What is the Alexander Technique like?

Early on in my teacher training a family member was trying very hard to understand what I was studying. We had a conversation that went something like this.

“How do I do this for myself?” Thoughts on this common question after early lessons

Quite often after a lesson, particularly an early or first lesson a student will ask me ‘How do I do this for myself?’ And quite often my reply will start with a question:

“Who just did it now?”

Feel the fear and…. think differently

I’ve been giving some thought recently to different experiences I have had when following the approach of ‘feel the fear and do it anyway’.

This came to mind recently when I was watching the world gymnastics championships. As I watched I recalled a situation from my childhood.

My gymnastics club was taking part in a local area competition. I was very excited but also worried because I could not do the routines for the beam and the asymmetric bars.

I was scared waiting to go on the beam. I could do the individual components but not link them together without falling off. Everyone did the same routine at this competition. All the people who had just gone ahead of me completed it very well, including adding extra moves.

My turn came. I fell off at least 4 times.

Next came the asymmetric bars. Although I had been dreading the beam that was nothing compared to the asymmetric bars. I just wanted to get the beam out of the way but I actually wanted to do well on the bars!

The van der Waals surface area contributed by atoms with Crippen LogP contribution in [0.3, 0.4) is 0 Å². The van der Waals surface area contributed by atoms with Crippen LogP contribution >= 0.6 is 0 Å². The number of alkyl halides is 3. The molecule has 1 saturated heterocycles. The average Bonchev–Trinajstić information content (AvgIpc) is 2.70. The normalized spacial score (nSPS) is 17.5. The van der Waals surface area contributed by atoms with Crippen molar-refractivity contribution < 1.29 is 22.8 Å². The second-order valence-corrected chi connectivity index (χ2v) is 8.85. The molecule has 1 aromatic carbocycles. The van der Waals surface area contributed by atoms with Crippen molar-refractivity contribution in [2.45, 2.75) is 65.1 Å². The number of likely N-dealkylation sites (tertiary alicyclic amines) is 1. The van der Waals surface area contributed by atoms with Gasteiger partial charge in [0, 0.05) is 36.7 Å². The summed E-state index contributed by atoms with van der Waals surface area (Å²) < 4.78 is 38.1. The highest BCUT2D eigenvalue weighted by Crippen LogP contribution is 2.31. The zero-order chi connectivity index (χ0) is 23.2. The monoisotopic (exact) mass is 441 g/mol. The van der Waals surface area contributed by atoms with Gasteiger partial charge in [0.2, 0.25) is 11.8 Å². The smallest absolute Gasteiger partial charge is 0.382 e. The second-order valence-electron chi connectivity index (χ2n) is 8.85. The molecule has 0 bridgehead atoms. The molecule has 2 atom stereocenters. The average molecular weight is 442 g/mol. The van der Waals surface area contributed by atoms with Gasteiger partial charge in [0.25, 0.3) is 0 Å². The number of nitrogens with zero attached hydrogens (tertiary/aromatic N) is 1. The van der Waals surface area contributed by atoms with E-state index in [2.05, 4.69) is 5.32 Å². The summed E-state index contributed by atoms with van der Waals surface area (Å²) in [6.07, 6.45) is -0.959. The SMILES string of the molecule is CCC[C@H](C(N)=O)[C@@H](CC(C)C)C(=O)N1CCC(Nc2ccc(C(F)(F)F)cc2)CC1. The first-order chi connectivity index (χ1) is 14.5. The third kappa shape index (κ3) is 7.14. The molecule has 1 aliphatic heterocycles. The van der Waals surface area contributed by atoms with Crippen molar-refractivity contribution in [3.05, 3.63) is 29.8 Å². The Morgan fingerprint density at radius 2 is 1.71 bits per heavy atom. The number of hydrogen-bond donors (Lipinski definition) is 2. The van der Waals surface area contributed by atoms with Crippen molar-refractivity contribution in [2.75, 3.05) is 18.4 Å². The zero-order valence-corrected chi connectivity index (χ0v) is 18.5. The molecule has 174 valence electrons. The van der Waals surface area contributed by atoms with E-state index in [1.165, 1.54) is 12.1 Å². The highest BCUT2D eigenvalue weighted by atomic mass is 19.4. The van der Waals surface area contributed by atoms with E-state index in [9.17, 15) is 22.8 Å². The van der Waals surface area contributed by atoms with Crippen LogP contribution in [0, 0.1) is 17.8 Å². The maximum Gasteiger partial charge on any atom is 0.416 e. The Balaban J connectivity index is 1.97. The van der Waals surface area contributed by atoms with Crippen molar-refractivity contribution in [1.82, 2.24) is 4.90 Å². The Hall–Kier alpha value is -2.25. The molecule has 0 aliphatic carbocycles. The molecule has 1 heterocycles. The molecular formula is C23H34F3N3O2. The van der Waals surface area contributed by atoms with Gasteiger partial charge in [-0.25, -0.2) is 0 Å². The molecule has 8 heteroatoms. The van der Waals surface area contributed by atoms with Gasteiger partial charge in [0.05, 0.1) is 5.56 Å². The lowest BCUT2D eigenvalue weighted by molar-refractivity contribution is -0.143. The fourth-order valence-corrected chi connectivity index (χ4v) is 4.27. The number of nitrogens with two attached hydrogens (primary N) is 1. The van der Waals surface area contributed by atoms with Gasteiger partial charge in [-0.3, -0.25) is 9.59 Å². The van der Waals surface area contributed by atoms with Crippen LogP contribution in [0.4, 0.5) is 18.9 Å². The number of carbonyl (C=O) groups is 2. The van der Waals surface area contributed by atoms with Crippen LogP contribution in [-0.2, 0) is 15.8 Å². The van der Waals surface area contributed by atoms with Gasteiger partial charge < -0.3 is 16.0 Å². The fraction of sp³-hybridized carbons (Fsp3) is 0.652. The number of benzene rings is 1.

One of the main components of the bar routine was a skill I had not yet mastered. It was a backward circle. If you did not complete this you could not move in a linked way to the next skill. I’d like to stress again that I had never, not even once, managed to do it!

This time as I watched the people ahead of me something changed. I saw how they were doing the moveI watched the person directly before me and the whole thing ‘clicked’. I moved through the start of my turn in a daze and started the routine – I did an absolutely perfect backward circle (and a decent rest of the routine too).

Learning to listen

My recent procrastination slump got me thinking.

I was wondering what was beneath the surface. I expected to experience fear caused by resistance to change because I was making a big step into a new way of living but I felt that there was something else going on.

A recent event clarified things for me and I realised that something else was mixed in – feelings brought about by choosing an approach which was not quite right for me.

The result of this mixture of feelings was procrastination. I know a lot of that was down to resistance to change, resistance to moving away from the way I am now to a different and as yet unknown way. Changing from the person I was in the past and to an unknown future me.

We all fear the unknown so the source of that kind of fear was clear.

But what about that other bit? The ‘this is not quite the right option for me’ part. How did I miss that? How do I notice that in the future?

Well, there were signs that I could have noticed – if I had been listening.

My body, my self was trying to express something which I did not have an expression for in words or in tangible thought. But I had a feeling. Something felt wrong.

I had been listening on many channels but the one channel that the information was available through was the channel I was trying very hard to silence because this channel felt darned uncomfortable. And that was the point!

Feeling the fear …and doing things anyway

I realised after the slump I wrote about in my last post that one of the things that was causing my procrastination was fear.

Fear of what?

Of making a mistake, looking silly, not being able to answer questions I was asked, making a hash of things. And also of succeeding and not being able to cope with the demands that came with it.

Going to explore this a bit more in my next post – it needs some thinking about!

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